Discover effective strategies and tips to accelerate your journey in learning dentistry.
In this insightful podcast episode, Shawn Zajas engages in a candid conversation with David Moffet, a distinguished dental coach and industry leader. Drawing from his extensive experience, Moffet imparts invaluable wisdom for dentists and professionals seeking to elevate their practices and careers.
The conversation kicks off with a discussion on the power of coaching. David asserts that coaching isn’t reserved for sports icons like Tiger Woods or Michael Jordan; it holds immense value for dentists and professionals across various fields. He emphasizes the transformative impact of coaching on one’s practice and personal development. By embracing guidance and mentorship, individuals can unlock untapped potential and achieve extraordinary results.
As the dialogue unfolds, David shares pivotal moments from his career journey. He recounts how, after becoming a dentist, he applied for law school and was accepted. However, he ultimately chose to forge ahead in dentistry, recognizing the immense potential for growth and fulfillment in the field. This decision, coupled with his entrepreneurial spirit, laid the foundation for a successful practice that would serve as a catalyst for his coaching endeavors.
One of the core themes that emerges is the significance of strategic decision-making. David’s reflections on his career trajectory underscore the impact of well-considered choices. He advocates for a balanced approach, where passion and reason converge. While following one’s passion is crucial, it’s equally vital to assess how that passion aligns with long-term goals and aspirations. This measured approach, David contends, enables practitioners to create a lifestyle that transcends financial stability, encompassing personal and professional fulfillment.
The conversation takes an unexpected turn as David reveals his early aspiration to become a radio announcer. He recounts his stint in community radio, a passion that ran parallel to his dental career for nearly a decade. This revelation offers a fascinating glimpse into David’s multifaceted interests and underscores the importance of pursuing one’s passions, even if they diverge from the expected path. It’s a reminder that diverse interests and experiences can enrich one’s professional journey.
Throughout the episode, David touches on the profound impact of community and relationships in dentistry. He highlights the unique privilege dentists have in forming enduring connections with patients. The practice becomes a hub of generational care, where dentists witness the growth and evolution of families. This sentiment encapsulates the deeper meaning and sense of purpose that can be derived from a career in dentistry.
As the episode draws to a close, David offers a glimpse into his latest venture – a global community for dentists seeking guidance in critical junctures of their careers. This platform is envisioned as a safe space for practitioners to share insights, seek advice, and navigate pivotal decisions collectively. It exemplifies David’s commitment to fostering a supportive network that empowers dentists to thrive in their professional journeys.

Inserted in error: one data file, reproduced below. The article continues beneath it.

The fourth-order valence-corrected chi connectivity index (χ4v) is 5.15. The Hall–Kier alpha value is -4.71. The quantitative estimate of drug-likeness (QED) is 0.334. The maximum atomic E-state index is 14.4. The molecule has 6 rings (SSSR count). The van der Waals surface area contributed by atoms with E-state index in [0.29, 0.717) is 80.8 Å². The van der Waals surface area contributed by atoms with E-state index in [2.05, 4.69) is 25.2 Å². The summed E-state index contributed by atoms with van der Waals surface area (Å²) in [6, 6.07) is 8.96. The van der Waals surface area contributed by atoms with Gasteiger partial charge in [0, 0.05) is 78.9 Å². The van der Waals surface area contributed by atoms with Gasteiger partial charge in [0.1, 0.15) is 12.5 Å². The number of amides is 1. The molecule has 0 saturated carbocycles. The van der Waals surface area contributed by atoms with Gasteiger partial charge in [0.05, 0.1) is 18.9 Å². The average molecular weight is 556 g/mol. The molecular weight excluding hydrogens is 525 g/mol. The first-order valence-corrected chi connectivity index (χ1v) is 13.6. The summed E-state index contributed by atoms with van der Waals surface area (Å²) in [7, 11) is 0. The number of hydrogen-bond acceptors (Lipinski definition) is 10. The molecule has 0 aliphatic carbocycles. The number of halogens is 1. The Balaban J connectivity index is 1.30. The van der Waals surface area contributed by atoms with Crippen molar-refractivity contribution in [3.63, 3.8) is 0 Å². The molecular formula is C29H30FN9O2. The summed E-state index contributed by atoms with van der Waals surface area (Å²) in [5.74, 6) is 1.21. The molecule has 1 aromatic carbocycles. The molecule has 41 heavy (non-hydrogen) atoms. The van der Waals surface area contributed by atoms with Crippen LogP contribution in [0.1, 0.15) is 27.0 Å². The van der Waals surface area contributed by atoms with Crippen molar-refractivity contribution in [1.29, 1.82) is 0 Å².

In essence, this episode serves as a beacon of inspiration for dentists and professionals alike. David Moffet’s journey, marked by strategic decision-making, a passion for coaching, and a deep appreciation for community, exemplifies the transformative potential within the field of dentistry. It underscores that with the right mindset, guidance, and a willingness to take that first step, individuals can unlock unparalleled success in their dental practices and beyond.
Connect with David Moffet
David Moffet 00:00
Don’t ever wait for the time to be absolutely right. Just begin with the tools at hand. And if they’re not the tools you need, the tools you’ll need will appear. The future
Shawn Zajas 00:10
of dentistry belongs to the innovators. Welcome to innovation in dentistry. I’m your host, Shawn Zajas. And I believe that the future of dentistry is going to be unbelievably great over the next decade in two decades. But the question isn’t that the question is, are you going to be part of what makes dentistry great? So I could not be more excited today to have the opportunity to interview Dr. David Moffat. And before I cue you up, let me just say thank you so much for letting me interview you
David Moffet 00:52
today. My pleasure.
Shawn Zajas 00:58
So, David, if I can I call you David on the show? Can I call you David on the show?
David Moffet 01:05
Yeah, sure. Sure. Yes. Absolutely. Fine.
Shawn Zajas 01:09
Okay, so So David, innovation can take on so many different forms, right? There’s clinical innovation, there’s technological innovation. But at the heart of it all, there’s some crazy person that says they have like either a belief set or mindset that says why not me? Like why can’t I step up? And pioneer positive change? And that’s exactly what you’ve done. Could you tell us a little bit about just even kind of your origin story of how you got into dentistry?
David Moffet 01:40